“I took them home and I devoured them. I didn’t just read them, I devoured them,” Storm says. “And I came back in two weeks and had more questions. And he gave me more books, and that started it.”


Distinct Possibilities 2

Photo credit: elviskennedy via / CC BY-NC-ND

I feel a self-divide that is hard to explain to many people, much like Holly Genovese discusses in this article. Coming from a blue-collar background in a rural, poor household, even the decision to go straight to college from high school was different enough to start a schism that has only gotten wider. Both of my parents worked on factory floors until their jobs moved out of the country or the company wanted to hire younger guys at a cheaper price. My dad worked at the same place from March of the year I was born (that December) until just a few weeks before I got married in May of another year: 27 years and two months, he worked there, with differing shifts and on differing lines sometimes, but still always there. We lived anywhere from an hour to 40 minutes from this place, keeping us near family and in the same school district and county my entire life, even though he worked in a different county himself.

My dad got up early when he worked first shift (although he also worked third at times, years I remember not seeing my dad much and only recalling his tired face when I did) and his work ethic lives in me still today. You get up early and you leave early. There’s no excuse for arriving to work late, even a flat tire, so give yourself time to deal with those things on the way. If you arrive early? You just have some quiet time to yourself or to talk with others coming on- or going off-shift. It’s part of the package of keeping a job. Then one day they just lay you off “indefinitely” and you know that it isn’t a layoff like previous ones: this one is permanent, terminology be damned. Younger, cheaper guys are coming in to take your place, and you know it—but what can you do?

My mom went back to work when I was in elementary school, but she worked in closer locations: in the kitchen of a nursing home for a bit until a job at the local factory down the road opened up. It was closer and it paid a bit better, so does it matter which job you like better anyway? I became one of those fabled 80’s and 90’s latchkey kids, along with my older sister. We rode the bus for hours a day, gravel road dust pouring in the small cracks of the partially opened windows. We got to know the bus drivers really well as the last kids off the bus.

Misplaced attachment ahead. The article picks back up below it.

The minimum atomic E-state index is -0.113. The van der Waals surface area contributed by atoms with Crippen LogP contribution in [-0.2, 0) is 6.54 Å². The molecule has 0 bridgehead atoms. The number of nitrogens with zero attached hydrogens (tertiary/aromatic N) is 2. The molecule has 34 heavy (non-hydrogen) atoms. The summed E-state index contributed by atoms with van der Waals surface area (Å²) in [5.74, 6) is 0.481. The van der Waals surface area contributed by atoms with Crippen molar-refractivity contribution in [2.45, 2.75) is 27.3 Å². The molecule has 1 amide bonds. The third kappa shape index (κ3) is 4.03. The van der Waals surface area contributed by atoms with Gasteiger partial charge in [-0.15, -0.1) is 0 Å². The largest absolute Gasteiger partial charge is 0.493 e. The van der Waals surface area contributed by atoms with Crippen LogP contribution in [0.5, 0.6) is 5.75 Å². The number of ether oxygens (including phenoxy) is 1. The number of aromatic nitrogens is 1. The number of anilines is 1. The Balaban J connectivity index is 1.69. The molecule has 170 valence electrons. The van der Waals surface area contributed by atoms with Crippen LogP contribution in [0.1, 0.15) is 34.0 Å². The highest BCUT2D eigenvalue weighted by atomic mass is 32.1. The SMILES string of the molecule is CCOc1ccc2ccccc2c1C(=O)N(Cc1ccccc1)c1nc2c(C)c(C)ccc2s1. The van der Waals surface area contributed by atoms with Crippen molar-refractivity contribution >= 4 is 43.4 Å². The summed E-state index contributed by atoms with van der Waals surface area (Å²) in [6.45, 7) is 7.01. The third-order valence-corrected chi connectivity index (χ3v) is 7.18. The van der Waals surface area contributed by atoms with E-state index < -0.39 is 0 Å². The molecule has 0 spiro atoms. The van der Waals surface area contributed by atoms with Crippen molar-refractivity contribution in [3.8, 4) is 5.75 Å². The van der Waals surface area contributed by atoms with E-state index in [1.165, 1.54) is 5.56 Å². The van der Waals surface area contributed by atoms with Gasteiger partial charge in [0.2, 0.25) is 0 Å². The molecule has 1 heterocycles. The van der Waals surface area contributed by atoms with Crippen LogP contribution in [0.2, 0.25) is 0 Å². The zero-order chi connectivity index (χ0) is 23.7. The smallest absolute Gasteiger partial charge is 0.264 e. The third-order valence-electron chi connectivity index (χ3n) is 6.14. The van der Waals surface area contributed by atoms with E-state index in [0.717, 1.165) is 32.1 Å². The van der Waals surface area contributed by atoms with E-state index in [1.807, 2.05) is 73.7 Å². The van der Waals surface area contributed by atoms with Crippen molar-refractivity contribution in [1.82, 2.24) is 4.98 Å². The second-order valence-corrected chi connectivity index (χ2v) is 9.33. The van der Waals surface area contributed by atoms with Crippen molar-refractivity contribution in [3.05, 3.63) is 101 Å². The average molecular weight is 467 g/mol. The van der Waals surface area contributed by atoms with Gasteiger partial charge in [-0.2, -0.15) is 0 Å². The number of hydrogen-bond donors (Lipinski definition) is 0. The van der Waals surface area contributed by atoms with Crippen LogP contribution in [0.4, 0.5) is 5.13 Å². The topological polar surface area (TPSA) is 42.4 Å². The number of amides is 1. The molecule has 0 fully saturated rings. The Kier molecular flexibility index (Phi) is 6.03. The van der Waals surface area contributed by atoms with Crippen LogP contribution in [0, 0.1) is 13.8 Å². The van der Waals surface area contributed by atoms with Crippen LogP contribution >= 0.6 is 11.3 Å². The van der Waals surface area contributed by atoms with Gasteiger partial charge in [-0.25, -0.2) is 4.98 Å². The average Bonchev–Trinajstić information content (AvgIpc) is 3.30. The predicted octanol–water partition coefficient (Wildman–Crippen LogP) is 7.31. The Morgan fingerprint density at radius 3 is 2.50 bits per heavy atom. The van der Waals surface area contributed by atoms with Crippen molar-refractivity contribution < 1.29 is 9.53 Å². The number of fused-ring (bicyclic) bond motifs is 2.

But the eye-opening realization for me comes in second grade: Mrs. Reed talks about college, like it’s an option for all of us—like maybe I could actually go. This idea takes ahold in my mind, because I prize reading and learning above all else, even above climbing a tree or rolling down a hill—even at that young age. I know that this is something I want to do, so I somehow get it into my mind that the only way to get to college is to get straight As from then on. My elementary-school-kid mind doesn’t understand what colleges are looking for, only understanding that we can’t pay for it and I need to carry this weight alone.

By the time I do begin to understand, the ideal of perfectionism is already rooted firmly in my mind. No pressure given from my parents or family members: it’s all from me. Even a small homework grade of an A- gives me the sweats, and a B+ might make me cry. My parents don’t get why I’m doing this to myself. By junior high, I know that I have to get a scholarship somewhere, or this whole thing is going to fall apart. By freshman year, I know a few places I’d like to go, but I also understand that they are out of reach. My sophomore year, I realize that public schools aren’t giving out scholarships that I’ll need really, so I start rethinking my plans, start looking at all the options.

I don’t know anything about college planning, and my guidance counselor is a joke. I know I have one shot to take the ACT, because one shot is all we can afford. I don’t know anything about potential fee waivers, because these aren’t explained or talked about. You know what else no one talked about? Application fees and how you can’t actually afford to apply to the places you really want to go, so I look for places that will give waivers if you talk to the visiting counselor. I have already had my sight set on valedictorian from second grade, thinking that this will make some sort of a difference, and this along with the great test score and my 4.0 GPA gives me the option of a couple full-tuition scholarships from small, private schools.